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239,607 · Fryer · "Joint for Cement Illuminating-Tiling for Roofs and Pavements" · Page 1
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UNITED STATES PATENT OFFICE
WILLIAM J. FRYER, JR., OF NEW YORK, N. Y.
JOINT FOR CEMENT ILLUMINATING-TILES FOR ROOFS AND PAVEMENTS.
William J. Fryer, Jr.
3 of 3
SPECIFICATION forming part of Letters Patent No. 239,607, dated April 5, 1881.
Application filed March 2, 1881. (No model.)
To all whom it may concern:
Be it known that I, WILLIAM J. FRYER, Jr., iron-founder, of No. 104 Goerck street, in the city of New York, county and State of New York, have invented a new and useful Improvement in Joints for Cement Illuminating-Tiles for Roofs and Pavements, of which the following is a specification, reference being had to the accompanying drawings, in which--
Figure 1 is a plan of a platform of cement illuminating-tiles. Fig. 2 is a section at X X. Fig. 3 is a section at Y Y, and Fig. 4 is a section at Z Z.
A is the usual cast-iron frame with cross-bearers a. B is the iron dish or grating of the tile. C is the cement. D D are the glass lenses.
Similar letters of reference indicate corresponding parts.
My invention is an improvement upon the joint for cement illuminating-tiles patented to me August 10, 1880, No. 230,931, in which I make the border of my dish or grating considerably lower than the upper surface of the glass and cement filling, and keeping the Portland cement or other plastic material back from the border any desirable distance, so that when the tiles are bolted down in their frames the small space between the tiles where they meet over the bearers and the greater space between the cement-filling is filled in with plastic cement. The result is a perfectly water-tight joint and a blind one; but by reference to the drawings of my patent of August 10, 1880, it will be seen that the places where the bearers a occur are clearly defined on the upper surface of the tile platform by reason of the greater space or width of cement that occurs between the rows of glasses where the tiles meet over the bearers.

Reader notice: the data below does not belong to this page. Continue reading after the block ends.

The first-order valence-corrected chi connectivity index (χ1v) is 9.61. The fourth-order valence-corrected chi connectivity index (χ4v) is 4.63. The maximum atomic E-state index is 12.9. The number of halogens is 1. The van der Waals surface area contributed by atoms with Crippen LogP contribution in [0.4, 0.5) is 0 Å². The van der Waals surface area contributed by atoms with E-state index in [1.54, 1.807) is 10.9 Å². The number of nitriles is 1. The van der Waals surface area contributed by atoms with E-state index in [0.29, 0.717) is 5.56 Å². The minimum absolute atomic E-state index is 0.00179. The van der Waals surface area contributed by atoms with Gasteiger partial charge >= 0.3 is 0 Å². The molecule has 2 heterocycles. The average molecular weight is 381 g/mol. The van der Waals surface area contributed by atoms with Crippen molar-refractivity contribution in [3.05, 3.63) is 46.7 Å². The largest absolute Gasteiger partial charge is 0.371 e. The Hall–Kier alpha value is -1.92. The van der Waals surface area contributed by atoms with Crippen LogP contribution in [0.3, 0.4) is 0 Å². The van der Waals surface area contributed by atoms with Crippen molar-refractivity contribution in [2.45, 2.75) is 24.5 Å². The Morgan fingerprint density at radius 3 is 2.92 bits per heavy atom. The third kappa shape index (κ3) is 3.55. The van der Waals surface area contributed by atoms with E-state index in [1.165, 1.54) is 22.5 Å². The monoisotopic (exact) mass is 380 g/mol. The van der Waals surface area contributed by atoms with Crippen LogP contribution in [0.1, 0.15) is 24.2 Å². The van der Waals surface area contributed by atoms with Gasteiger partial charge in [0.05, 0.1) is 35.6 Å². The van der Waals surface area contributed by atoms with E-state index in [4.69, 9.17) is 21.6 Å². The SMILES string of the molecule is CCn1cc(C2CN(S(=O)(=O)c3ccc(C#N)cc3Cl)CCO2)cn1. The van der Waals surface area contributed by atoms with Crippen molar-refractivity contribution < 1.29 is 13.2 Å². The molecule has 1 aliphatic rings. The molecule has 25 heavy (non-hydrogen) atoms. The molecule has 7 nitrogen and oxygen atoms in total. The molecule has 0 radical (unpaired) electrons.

By reference to the drawings, making part of the present specification, it will be seen that I keep the border of my disk or grating of the same slight depth, as previously described, only I keep this border farther into the tile--
that is, farther away from the meeting or outer edges of the tile-- and
by this means, when I perform the last act of laying the work, by pouring
in plastic cement to connect the cement of one tile with the cement of the
adjoining tile, I also lay in a row of glass lenses. By thus adding a row
of glasses to the cement filling over the line of bearers a to the eye
above there is no possible chance of discerning the position of the bearers.
Of course no light is transmitted through these last-described glasses.
From above only is the addition of any consequence, and then only for
appearance' sake, making a congregation of tiles to appear like one
enormous big tile complete and perfect to the eye. It will be noticed that
these glasses could not be laid in with the cement over the bearers and the
effect obtained without making the border low, as described in my previous
patent, and without leaving a space to be filled in within each tile, as
patented to me in the patent hereinbefore referred to. Therefore, as an
improvement on my patent No. 230,931, dated August 10, 1880,|
What I claim as my invention is--
A blind and water-tight joint for cement illuminating-tiles, in which the border of the disk or grating is not only kept lower than the upper surface of the glass and cement-filling, but is set a sufficient distance away from the meeting edges around the periphery of the tile to permit glass lenses to be set in the spaces thus provided when the plastic cement is poured in to fill up the joint and connect the cement of one tile with the cement of an adjoining tile, substantially as and for the purpose specified.
In testimony that I claim the foregoing I have hereunto set my hand this 28th day of February, 1881.
L. M. BOLLES,